It’s so unlikely that Oak Bluffs, the biggest tiny town on the rock, would have made valuable contributions to black American history. With the demeaning political season underway to replace the first African American president, perhaps reflecting upon those who helped pave the way might lessen the constant calumny in the news. It’s difficult to imagine how hard it was to be among the first black elected officials. Chronologically by birth, Oak Bluffs Highlands' Herbert Loring Jackson (10/20/1908 – 1978) racked up quite a few firsts. The handsome, impeccably dressed gentleman entered politics early, becoming president of his mostly white Malden High School class in 1927. The 13th child of a devout Christian family — where all six brothers completed high school and all seven daughters college — Mr. Jackson worked with his father at his tailoring business, pressing and delivering clothes. Despite his dad’s encouragement to enter the ministry, Herbie, as he was called, tried Suffolk Law School but soon changed to the Massachusetts School of Art where he studied drama and went on to perform onstage to critical acclaim.

In 1937, he was lucky enough to marry Doris Pope, part of our Shearer family, and they became parents to Gail (deceased), Lee Van Allen, Shearer Cottage’s proprietor today, and Herbert Jr.

Popularly elected in 1946, Herbert L. Jackson, a Republican, became the city of Malden’s first African American city councilor with a 24-year tenure from Malden’s wards 7 and 5 until 1975. He also served as deputy mayor, president of the council and as acting mayor in the mayor’s absence.

From 1950 to 1954, Mr. Jackson became the first black person elected as a Massachusetts State House Representative. Noted for his untiring efforts on behalf of youth activities, charitable causes and civic crusades, Herbert Jackson’s strength, vision and commitment improved the quality of life for the people in the city of his birth. On Oct. 11, 1978, following Mr. Jackson’s death, another Oak Bluffs elected official, Senator Edward W. Brooke, read into the Senate’s Congressional Record: “Herbert Loren Jackson was not only my friend, but also my inspiration. He charted a new course in American politics. He proved that a black person could be elected by a white constituency on the basis of individual merit and potential.”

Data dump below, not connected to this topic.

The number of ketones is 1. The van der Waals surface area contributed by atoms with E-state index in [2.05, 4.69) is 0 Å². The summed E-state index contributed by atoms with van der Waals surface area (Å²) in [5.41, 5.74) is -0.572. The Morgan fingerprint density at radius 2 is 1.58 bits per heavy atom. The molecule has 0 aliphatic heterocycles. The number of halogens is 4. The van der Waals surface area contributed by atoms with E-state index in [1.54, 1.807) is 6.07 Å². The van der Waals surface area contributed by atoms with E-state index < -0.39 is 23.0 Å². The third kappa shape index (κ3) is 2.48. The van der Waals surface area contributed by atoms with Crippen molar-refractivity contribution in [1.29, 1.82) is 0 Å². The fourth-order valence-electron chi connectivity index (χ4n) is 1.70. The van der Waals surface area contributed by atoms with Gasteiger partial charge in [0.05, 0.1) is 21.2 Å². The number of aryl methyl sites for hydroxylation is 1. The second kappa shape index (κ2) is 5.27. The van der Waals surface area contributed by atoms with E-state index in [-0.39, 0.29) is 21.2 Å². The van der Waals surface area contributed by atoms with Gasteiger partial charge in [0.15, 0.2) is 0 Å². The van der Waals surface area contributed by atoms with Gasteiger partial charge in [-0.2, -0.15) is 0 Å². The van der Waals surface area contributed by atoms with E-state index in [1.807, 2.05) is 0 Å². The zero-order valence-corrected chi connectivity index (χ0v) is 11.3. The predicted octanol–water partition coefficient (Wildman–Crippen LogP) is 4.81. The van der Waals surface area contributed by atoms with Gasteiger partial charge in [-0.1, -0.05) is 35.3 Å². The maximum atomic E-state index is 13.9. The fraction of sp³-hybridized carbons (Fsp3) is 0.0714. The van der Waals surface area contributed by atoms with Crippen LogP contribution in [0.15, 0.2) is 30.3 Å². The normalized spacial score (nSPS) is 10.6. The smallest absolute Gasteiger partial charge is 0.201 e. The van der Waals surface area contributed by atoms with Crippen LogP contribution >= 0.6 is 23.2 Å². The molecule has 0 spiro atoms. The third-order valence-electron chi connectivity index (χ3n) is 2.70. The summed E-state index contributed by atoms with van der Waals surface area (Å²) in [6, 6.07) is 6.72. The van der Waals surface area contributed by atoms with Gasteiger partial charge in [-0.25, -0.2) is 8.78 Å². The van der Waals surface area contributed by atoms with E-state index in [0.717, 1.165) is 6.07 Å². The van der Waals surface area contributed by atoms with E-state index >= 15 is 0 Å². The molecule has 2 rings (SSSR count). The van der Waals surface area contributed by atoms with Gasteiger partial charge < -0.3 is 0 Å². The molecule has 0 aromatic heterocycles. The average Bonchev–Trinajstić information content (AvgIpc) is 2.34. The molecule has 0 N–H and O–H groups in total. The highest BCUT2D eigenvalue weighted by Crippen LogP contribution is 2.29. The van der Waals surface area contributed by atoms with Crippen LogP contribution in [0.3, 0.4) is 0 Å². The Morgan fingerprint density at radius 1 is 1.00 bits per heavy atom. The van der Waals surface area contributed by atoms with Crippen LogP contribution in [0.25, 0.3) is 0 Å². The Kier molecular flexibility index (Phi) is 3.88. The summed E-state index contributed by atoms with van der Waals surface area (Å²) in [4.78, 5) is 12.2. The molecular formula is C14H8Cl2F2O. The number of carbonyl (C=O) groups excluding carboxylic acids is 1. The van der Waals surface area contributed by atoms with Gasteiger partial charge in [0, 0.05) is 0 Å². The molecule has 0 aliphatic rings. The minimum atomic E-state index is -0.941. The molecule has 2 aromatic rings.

Senator Brooke went on to request that Mr. Jackson’s obituary from the Malden Evening News be entered into the record. It was entitled, “Jackson’s Example Proudly Remembered.”

Mary Jane at the Oak Bluffs Public Library — cultural center, exercise facility, beverage and culinary kitchen and game room — has a host of activities scheduled for February. Be sure to check their website ( One activity is Storytime with a Beat on Wednesdays at 10:30 a.m. Rhythm sticks, shakers and other noise makers are used while folks sing, read and play. It’s for ages 3 and up — that sounds just crazy!

In preparation for Valentine’s Day, cookie decorating for kids of all ages is scheduled for Saturday, Feb. 5 from 10 to 11 a.m. Save some energy for the Family Valentine Dance Party on Saturday, Feb. 13, from 10 to 11:30 a.m.

Also on Saturday, Feb. 13, Patricia J. Williams, who writes the Diary of a Mad Law Professor column for The Nation, will speak at the library. She has several degrees and has served on the faculties of many universities. Her address is titled: No Laughing Matter: Elections are Serious Business.

Dr. Williams is presented by the League of Women Voters for Black History Month and you can contact Julia Burgess at 508-693-3338 for more information. Refreshments will be served at 10 a.m. and the program follows at 10:30 a.m.

If you missed Oak Bluffs filmmaker Stanley Nelson’s latest movie, The Black Panthers: Vanguard of the Revolution, its national television debut is on PBS (WGBH Channel 2/702), Tuesday, Feb. 16 at 9 p.m.

The planning board has apparently decided the existing new town hall plan needs work so it won’t be on the ballot until that’s done. Or they approve, whichever comes first.

The city of Malden’s council chamber was named the Herbert L. Jackson Council Chambers on Dec. 16, 1975.

Keep your foot on a rock.

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